Meet Jack Hidary, New York’s Dot-Com Mayoral Candidate

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Jack Hidary. Photo: Andreas Rentz/2010 Getty Images

The circus that is the New York City mayoral race got another act last month: Jack Hidary, a tech entrepreneur from the first dot-com boom. Hidary, who made his fortune on EarthWeb, a job-search site, is a veteran of Silicon Alley's tech scene. Now, he's trying a pivot to politics.

Hidary has assembled a group of experienced advisers including former Howard Dean campaign manager Joe Trippi and former Clinton aide Richard Strauss for his run as an independent, and he's reportedly raised over $450,000 toward the effort. We spoke with Hidary about his run for Gracie Mansion, his vision for the city's tech scene, and whether or not he's ever pulled a Carlos Danger.

You entered the race a few weeks ago. Why?
Well, I saw what was out there, and I started hearing from lots of different parts of the city, a uniform message ... "Jack, get in the race."

And you're branding yourself as, what, the first mayoral candidate from Silicon Alley?
I certainly am. I’m the first mayoral candidate who has built businesses driving the new economy. When I started my company in 1994, 1995,  it was the incipient stage of Silicon Alley. We had the opportunity to take it public, and I was very proud of that. It helped get the industry started.

But Silicon Alley is on fire now. What I’m more focused on is the places I come from. Ocean Parkway, Bensonhurt, where I went to camp. Queens, the Bronx. These are the places where we need to fire up small businesses.

How do you propose doing that?
Well, you know the kind of shared work spaces that you see all around downtown? I want to bring the magic and miracle of what we’re seeing with those areas and distribute it to the edges. There’s lots of entrepreneurial talent in New York City. You can visit Brighton Beach, visit Corona, and find entrepreneurial talent. What you don’t find are start-up services like you find in Silicon Alley.

And by the way, we’ve just talked about tech companies. But talk about food start-ups. Where I come from, there are more than 70 food start-ups. But they they all cook at home in the kitchen, so they can’t sell to Whole Foods, they can’t sell in the marketplace.

So, you think start-ups are overregulated?
I wouldn't say that. There are a lot of encouraging start-ups, but, for example, with food start-ups you do need a commercial kitchen. We can create commercial kitchens all around the city.

And then what?
I would "Shark Tank" it. I would actually bring the buyers from Costco and Whole Foods, bring them once a month and let them hear the pitches of those entrepreneurs. And they can go, Hey, I like that product, and I want to buy a big, big order for it.

I talked to a lot of these people, and one of the key things is, the really big hurdle is getting connected to buyers. Most entrepreneurs are having a lot of trouble finding them.

In Silicon Valley, you have a lot of wealth being created, but also a lot of inequality. How will you make sure that the gains of the private sector in New York are being reflected in the lives of ordinary people?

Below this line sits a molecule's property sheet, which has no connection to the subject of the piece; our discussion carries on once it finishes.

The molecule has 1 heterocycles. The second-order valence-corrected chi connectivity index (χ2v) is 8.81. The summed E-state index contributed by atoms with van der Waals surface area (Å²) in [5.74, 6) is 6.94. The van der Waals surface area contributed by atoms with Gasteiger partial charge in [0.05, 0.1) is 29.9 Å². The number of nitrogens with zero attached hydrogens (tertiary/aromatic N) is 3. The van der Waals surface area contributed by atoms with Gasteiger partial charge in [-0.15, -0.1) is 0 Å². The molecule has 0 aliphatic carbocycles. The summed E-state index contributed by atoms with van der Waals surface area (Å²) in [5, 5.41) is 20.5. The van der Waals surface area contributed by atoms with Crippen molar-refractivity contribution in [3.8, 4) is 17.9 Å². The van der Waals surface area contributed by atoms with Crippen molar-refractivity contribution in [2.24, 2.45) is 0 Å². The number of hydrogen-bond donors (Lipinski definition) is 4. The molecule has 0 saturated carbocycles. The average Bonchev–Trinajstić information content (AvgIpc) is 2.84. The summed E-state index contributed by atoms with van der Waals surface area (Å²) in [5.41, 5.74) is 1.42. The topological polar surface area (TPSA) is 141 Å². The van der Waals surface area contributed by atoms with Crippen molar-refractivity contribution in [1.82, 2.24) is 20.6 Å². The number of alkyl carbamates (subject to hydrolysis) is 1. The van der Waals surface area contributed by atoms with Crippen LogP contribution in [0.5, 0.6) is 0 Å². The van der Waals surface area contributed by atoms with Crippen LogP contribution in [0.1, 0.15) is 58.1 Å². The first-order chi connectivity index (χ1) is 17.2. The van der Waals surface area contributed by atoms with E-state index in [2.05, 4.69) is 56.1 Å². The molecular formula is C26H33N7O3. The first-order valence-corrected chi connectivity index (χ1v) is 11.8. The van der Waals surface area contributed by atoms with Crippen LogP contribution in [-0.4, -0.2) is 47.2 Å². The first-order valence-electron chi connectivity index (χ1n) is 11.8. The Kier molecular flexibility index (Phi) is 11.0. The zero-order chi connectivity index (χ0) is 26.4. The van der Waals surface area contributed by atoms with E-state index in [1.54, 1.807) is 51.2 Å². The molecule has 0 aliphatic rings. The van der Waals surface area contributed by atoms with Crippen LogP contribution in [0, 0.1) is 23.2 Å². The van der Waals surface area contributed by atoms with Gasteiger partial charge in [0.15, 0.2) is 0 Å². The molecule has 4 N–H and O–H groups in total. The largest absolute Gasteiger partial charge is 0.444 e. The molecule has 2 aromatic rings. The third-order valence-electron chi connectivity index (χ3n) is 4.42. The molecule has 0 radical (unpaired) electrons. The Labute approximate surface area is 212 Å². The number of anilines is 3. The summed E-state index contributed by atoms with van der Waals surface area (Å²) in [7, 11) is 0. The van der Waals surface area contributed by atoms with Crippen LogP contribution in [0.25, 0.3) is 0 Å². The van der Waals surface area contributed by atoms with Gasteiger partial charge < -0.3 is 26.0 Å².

What I see in Silicon Alley right now is an explosion of creativity. And a lot of people are attracted in particular to shared work spaces, to collaboration, I think more so than in Silicon Valley.

The other big difference between us and Silicon Valley is that, there, you have a homogenous industry. Here, we have a start-up scene, but we also have a more diverse set of industries. When I look at the tech scene in New York, I don’t just look at the number of tech start-ups. I look at financial services, I look at health care.

I've criticized Mayor Bloomberg for focusing too much on sprouting early-stage start-ups in the city, and not enough on getting the giants of Silicon Valley to open up offices here. What's your plan on that front?
I want to draw on my relationships in Silicon Valley to bring those companies here, and get them to open up a large New York presence. It makes a lot of sense for them. Why did Google open up an office in New York? Yes, they wanted talent, but they also wanted to be close to the ad market.

But think about Apple. Apple is very much involved in the creative industry — through iTunes, iBooks, they're getting heavy into TV. That is very much part and parcel of what we do here.

Which company would be your dream New York transplant?
Well, there are the obvious four or five horsemen, and many of those could benefit from being here — Apple, Amazon, etc. But I also want to get those companies that are at that 200-person level.

So, pretty crowded mayoral race. What do you think your chances of winning are?
100 percent.

[...]

No, I'm joking. We have a really good shot at winning! When it comes down to it, there are candidates who want to take us back in a time machine. We want to go forward. That’s my focus.

Which apps are on the home screen of your iPhone?
Let me look at it right now ... let's see, there's Kayak, Runkeeper, an app by Robert Kennedy’s non-profit, NextStop, Instagram, Kindle ...

Very important technology-related question: Have you ever sent photographs of your penis over the Internet?
[Laughs.] No, I have not. 

This interview has been condensed and edited.